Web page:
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24/7 Registered Nursing Care in NSW Aged Care Facilities Bill Defeated


Are you an RN, EN or carer in NSW aged care? Or, are you a Director of Nursing (DON), CEO, or Care Manager? If so, this discussion may be particularly meaningful, frustrating and emotional for you.

Regardless of whether or not you are an aged care registered nurse in New South Wales, you have likely heard reports that Shooters Party MP Phil Donato’s bill to legislate ‘RNs in aged care facilities 24 hours a day’ has been rejected by the NSW state parliament (Rurenga 2017).

‘It passed the Upper House last week but was not supported by the Coalition when it was introduced in the lower house on Thursday’ (Coote & Clift 2017).

This may have left you asking ‘why?’, ‘what is going to happen next?’ and ‘who voted for dough over bros?’.

Consider: without NSW aged care facilities having access to 24/7 registered nursing care, are the residents going to be left with better quality care? Or, are the healthcare organisations going to be the ones left better off, financially?

Let’s have a look at the reports surrounding this issue and try to understand how all of this has come about and what the motivations were behind denying this bill that could likely improve the care of older Australians.

Donato’s Facebook status announcing the bill.

The Guardian News (2017) reported that one Member for Oxley, The Nationals, The Liberals, and the NSW Government ‘voted down’ this bill. Ironically, it was highlighted that the vote ironically comes from the local member of an electorate that consists of around 40% > 60 year-olds.

The NSW Nurses and Midwives’ Association’s General Secretary, Brett Holmes said, ‘the government’s decision was shameful and over time would erode the level of quality care provided to some of the state’s most vulnerable aged care residents’ (2017).

The same article (Guardian News, 2017) expresses that ‘Labor had widespread support for this issue with strong lobbying from the Country Women’s Association, NSW Nurses and Midwives’ Association, NSW Council of Social Services, NSW Australian Ageing Agenda, NSW Rural Doctors, Palliative Care NSW, Palliative Care Australia, and NSW Shooters, Fishers and Farmers.’

So why was the bill voted down?

  • ‘Health Minister Brad Hazzard said some rural nursing homes would face closure if they were forced to have a registered nurse on duty at all times.’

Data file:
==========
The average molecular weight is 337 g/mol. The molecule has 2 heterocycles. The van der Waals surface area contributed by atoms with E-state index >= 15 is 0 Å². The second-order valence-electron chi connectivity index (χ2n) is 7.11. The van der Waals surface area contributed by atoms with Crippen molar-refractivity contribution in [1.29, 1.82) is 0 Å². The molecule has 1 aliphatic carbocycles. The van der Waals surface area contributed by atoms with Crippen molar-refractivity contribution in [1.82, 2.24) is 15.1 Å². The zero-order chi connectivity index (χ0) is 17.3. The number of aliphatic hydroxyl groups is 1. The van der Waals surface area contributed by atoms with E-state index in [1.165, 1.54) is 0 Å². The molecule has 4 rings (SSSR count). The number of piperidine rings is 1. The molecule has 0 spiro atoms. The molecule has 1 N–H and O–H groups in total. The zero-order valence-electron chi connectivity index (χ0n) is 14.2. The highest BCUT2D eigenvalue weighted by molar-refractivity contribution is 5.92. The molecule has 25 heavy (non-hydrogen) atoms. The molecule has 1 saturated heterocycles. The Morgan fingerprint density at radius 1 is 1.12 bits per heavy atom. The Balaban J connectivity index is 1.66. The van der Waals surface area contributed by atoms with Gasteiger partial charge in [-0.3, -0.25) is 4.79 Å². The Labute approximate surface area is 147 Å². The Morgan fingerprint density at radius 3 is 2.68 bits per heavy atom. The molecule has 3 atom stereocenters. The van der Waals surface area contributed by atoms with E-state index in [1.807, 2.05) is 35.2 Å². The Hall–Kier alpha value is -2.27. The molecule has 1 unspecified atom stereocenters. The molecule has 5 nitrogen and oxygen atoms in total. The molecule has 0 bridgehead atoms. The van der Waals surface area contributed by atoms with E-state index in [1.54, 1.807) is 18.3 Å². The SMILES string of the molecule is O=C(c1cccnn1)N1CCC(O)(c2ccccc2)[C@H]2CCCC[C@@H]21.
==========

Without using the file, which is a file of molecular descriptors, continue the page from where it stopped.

• Hazzard outlined that he had listened to many nursing home operators
  • They did not want to use a ‘one-size-fits-all’ approach
  • ‘The National’s Member for Barwon, Kevin Humphries, who was an aged care operator at Moree for five years prior to entering Parliament, said the bill demonstrated a poor understanding of providing care in rural areas.’
  • There is a concern over the difficulty of recruiting RNs to work in the aged care facilities

(Coote & Clift 2017)

So, from looking at some of the reports surrounding this bill it is apparent that there are two distinct sides of the argument for and against 24/7 RNs in nursing homes in NSW. That is: the perspective of the organisation/employer, and that of the employees. However, when reading over statements made, it seems that both sides are portraying that they are thinking of the clients.

Reasons made for 24/7 RN care appear to be based on client safety.

Evidently, without access to 24 hour RN care, residents could face potential troubles such as: decreased quality of care; less thorough and timely assessments and interventions; and, fewer available services (because some procedures, e.g. syringe drivers, may be out of the scope of practice of aged care workers other than RNs).

However, the reasons against the bill also indicate that there is a concern that should 24/7 RN care become mandatory, clients may not have access to personal care because there is potential that nursing homes may not be able to continue operating.

As earlier outlined, this was suggested as a result of difficulty in recruiting enough RNs to cover the nursing homes 24/7, and also the obvious financial difficulties arising from paying for 24/7 RN coverage of the nursing homes.

I guess the next concerns that arise from these observations are whether costs of aged care may rise further for residents if 24/7 RN care does become mandatory.

Will there be less access to local nursing homes if the bill passes in the future? And now that the bill has not passed, will people be even more inclined to remain in their own homes for as long as possible?

I wonder if carers will feel empowered or intimidated by the outcome of the bill? And I wonder what the culture will be like in nursing homes throughout NSW, especially considering that there was suggestion, as outlined earlier in this article, that the decision not to vote in the bill was made in consultation with nursing home operators.

Are tensions now expected between executives, nurses, and clients?

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